Another collection file I have is for an auto repair shop that let a customer take his car without paying anything. Now, six months later, the customer claims not to have money to pay his bill. I believe that he would have found the money had my customer required payment before they released the vehicle. No leverage!

Here are some more examples of customer debt collection using leverage successfully:

  1. Pediatrician requires payment on account in order for parent to receive camp or  school physical form.
  2. Orthodontist requiring full payment for braces to be removed.
  3. On first cold day, home heating oil company requiring full payment on old balance before new fuel is delivered.
  4. Manufacturer combining new orders at a discount if old balance paid.

In some cases you can cut a customer off entirely. In other cases, you may only be able to limit them. Whatever you do, make certain to always require at least some payment. Remember, every time a customer makes a payment, they add to the statute of limitations, the time period you have to legally collect the debt.

Accounts Receivable Management: Not a Spectator Sport

Posted by Marilyn Miller on March 25, 2021  /   Posted in Uncategorized

Accounts receivable management is essential to the financial health of a small business. All too often small business owners forego accounts receivable management, claiming that they are too busy with sales or day to day operations.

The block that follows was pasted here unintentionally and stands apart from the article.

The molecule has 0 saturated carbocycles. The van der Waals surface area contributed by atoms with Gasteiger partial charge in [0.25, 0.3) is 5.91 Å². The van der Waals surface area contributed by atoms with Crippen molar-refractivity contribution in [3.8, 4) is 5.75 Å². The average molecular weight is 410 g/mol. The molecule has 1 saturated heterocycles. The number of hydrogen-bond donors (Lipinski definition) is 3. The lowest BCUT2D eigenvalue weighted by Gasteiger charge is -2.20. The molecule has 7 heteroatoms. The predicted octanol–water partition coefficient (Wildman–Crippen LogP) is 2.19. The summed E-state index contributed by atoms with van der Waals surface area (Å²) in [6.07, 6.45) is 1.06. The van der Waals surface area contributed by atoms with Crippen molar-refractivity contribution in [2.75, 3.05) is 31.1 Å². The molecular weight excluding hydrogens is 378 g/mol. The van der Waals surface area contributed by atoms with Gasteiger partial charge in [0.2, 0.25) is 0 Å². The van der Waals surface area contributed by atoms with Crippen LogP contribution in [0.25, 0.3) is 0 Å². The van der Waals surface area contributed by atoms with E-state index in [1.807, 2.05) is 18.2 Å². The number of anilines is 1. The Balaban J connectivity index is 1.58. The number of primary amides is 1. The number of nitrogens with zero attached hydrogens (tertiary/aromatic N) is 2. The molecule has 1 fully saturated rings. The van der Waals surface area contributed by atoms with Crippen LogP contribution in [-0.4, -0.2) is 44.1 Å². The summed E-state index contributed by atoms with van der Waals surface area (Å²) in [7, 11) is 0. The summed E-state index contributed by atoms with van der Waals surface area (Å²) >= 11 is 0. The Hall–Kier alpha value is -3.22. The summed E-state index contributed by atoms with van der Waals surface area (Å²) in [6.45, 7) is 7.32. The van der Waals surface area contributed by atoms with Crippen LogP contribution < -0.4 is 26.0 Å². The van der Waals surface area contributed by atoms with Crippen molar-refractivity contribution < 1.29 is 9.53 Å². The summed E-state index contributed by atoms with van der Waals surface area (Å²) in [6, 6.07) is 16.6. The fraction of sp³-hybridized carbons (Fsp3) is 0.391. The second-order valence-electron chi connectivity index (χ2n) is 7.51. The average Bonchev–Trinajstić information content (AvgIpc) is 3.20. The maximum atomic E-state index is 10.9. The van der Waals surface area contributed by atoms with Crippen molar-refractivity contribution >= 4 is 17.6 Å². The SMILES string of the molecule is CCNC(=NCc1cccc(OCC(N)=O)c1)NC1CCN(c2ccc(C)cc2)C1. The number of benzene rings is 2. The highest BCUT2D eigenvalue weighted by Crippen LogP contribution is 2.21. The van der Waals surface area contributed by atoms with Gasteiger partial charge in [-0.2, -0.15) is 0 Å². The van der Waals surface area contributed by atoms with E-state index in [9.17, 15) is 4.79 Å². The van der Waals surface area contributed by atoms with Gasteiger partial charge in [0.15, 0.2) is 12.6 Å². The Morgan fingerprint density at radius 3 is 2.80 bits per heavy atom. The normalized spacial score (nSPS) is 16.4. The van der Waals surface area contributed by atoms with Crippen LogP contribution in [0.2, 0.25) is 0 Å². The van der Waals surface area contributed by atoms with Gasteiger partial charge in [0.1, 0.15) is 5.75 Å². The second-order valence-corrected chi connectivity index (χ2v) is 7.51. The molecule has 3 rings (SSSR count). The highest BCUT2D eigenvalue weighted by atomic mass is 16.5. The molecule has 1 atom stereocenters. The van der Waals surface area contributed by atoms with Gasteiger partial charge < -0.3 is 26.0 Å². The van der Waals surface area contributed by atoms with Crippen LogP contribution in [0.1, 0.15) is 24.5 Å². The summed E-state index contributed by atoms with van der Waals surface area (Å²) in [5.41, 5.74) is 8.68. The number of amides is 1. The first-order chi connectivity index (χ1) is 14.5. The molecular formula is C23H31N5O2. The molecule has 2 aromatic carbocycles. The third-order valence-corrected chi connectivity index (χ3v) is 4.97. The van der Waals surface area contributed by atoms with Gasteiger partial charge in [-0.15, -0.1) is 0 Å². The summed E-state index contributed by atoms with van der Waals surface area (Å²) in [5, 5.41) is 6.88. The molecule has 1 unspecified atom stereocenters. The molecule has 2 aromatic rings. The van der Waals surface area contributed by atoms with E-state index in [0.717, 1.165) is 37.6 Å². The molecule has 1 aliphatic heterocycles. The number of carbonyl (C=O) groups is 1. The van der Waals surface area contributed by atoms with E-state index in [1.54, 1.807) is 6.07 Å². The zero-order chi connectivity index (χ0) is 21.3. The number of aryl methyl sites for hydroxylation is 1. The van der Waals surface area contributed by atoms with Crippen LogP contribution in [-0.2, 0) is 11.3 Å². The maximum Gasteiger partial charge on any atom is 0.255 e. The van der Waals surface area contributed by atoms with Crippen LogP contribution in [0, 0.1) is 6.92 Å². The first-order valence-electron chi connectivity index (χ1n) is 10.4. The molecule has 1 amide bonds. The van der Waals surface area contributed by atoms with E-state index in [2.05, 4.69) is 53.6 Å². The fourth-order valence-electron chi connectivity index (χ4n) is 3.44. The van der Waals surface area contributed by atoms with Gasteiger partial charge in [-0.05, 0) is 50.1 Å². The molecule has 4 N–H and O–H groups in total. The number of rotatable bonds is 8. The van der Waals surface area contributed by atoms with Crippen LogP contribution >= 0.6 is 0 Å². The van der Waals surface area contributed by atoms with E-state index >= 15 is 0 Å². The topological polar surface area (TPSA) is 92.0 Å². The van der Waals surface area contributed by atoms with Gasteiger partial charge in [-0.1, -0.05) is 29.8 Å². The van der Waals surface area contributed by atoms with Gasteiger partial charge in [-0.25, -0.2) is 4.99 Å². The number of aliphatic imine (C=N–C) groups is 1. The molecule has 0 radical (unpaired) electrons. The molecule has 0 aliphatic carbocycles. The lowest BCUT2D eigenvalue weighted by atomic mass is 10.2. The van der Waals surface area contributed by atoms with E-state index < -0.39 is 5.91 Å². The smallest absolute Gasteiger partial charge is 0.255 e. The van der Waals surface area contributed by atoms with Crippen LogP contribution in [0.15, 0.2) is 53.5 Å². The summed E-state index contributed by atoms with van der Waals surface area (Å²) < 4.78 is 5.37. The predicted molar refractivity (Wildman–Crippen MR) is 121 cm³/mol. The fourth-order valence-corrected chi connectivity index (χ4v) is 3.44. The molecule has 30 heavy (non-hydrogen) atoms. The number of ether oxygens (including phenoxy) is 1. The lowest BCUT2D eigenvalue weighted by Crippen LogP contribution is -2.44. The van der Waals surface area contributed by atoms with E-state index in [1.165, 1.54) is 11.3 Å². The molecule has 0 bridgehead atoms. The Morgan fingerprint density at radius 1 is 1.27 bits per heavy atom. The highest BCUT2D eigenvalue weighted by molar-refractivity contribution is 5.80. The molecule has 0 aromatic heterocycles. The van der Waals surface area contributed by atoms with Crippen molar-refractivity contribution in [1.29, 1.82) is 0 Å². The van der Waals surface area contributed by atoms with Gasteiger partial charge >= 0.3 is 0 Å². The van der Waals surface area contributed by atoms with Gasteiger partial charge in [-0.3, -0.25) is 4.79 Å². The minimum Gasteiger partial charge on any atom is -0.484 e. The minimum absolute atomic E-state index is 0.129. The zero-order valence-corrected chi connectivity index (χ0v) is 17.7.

Everything is fine, they will say. We grew our sales by 50% this past year, and we have to focus on servicing our customers. If we keep them happy, they will pay us. 

Famous last words. All the sales in the world mean nothing if they are only sales on paper, that is, if you are not actually receiving money. I have seen too many business get into a cash bind because they were not paying attention to receivables.

Certainly happy customers are more likely to pay you than dissatisfied customers. However, I have built a business on collecting from people who have never disputed the product or service they received.

Design an accounts receivable program and stick to it.

Do you have an aging report? If not, you must get one immediately.  An aging report shows you which customers owe you money, and how long each customer account has gone unpaid.  It is likely that you already have the software to construct an aging report. If you do not, accounting software such as QuickBooks will do the trick.